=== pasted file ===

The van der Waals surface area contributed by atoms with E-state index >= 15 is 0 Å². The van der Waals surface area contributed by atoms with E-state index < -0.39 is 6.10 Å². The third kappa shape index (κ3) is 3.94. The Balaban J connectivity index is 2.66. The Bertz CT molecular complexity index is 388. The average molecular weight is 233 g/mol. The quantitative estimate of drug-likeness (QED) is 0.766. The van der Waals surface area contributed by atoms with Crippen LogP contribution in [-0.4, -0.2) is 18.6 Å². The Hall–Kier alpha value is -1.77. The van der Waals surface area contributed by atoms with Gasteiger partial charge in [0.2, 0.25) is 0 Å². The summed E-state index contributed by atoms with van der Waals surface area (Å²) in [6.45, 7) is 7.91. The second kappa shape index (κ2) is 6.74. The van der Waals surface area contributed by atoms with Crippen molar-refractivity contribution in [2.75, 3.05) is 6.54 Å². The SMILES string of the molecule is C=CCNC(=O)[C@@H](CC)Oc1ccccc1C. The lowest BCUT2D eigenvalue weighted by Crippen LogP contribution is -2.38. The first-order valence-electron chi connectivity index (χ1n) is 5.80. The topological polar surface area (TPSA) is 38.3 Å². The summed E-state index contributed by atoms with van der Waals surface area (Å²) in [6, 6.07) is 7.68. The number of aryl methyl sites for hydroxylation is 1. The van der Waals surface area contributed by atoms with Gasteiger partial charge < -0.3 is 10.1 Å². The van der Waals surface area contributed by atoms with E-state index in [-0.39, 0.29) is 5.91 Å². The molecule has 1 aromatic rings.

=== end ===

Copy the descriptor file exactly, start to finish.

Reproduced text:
The van der Waals surface area contributed by atoms with E-state index >= 15 is 0 Å². The van der Waals surface area contributed by atoms with E-state index < -0.39 is 6.10 Å². The third kappa shape index (κ3) is 3.94. The Balaban J connectivity index is 2.66. The Bertz CT molecular complexity index is 388. The average molecular weight is 233 g/mol. The quantitative estimate of drug-likeness (QED) is 0.766. The van der Waals surface area contributed by atoms with Crippen LogP contribution in [-0.4, -0.2) is 18.6 Å². The Hall–Kier alpha value is -1.77. The van der Waals surface area contributed by atoms with Gasteiger partial charge in [0.2, 0.25) is 0 Å². The summed E-state index contributed by atoms with van der Waals surface area (Å²) in [6.45, 7) is 7.91. The second kappa shape index (κ2) is 6.74. The van der Waals surface area contributed by atoms with Crippen molar-refractivity contribution in [2.75, 3.05) is 6.54 Å². The SMILES string of the molecule is C=CCNC(=O)[C@@H](CC)Oc1ccccc1C. The lowest BCUT2D eigenvalue weighted by Crippen LogP contribution is -2.38. The first-order valence-electron chi connectivity index (χ1n) is 5.80. The topological polar surface area (TPSA) is 38.3 Å². The summed E-state index contributed by atoms with van der Waals surface area (Å²) in [6, 6.07) is 7.68. The number of aryl methyl sites for hydroxylation is 1. The van der Waals surface area contributed by atoms with Gasteiger partial charge < -0.3 is 10.1 Å². The van der Waals surface area contributed by atoms with E-state index in [-0.39, 0.29) is 5.91 Å². The molecule has 1 aromatic rings.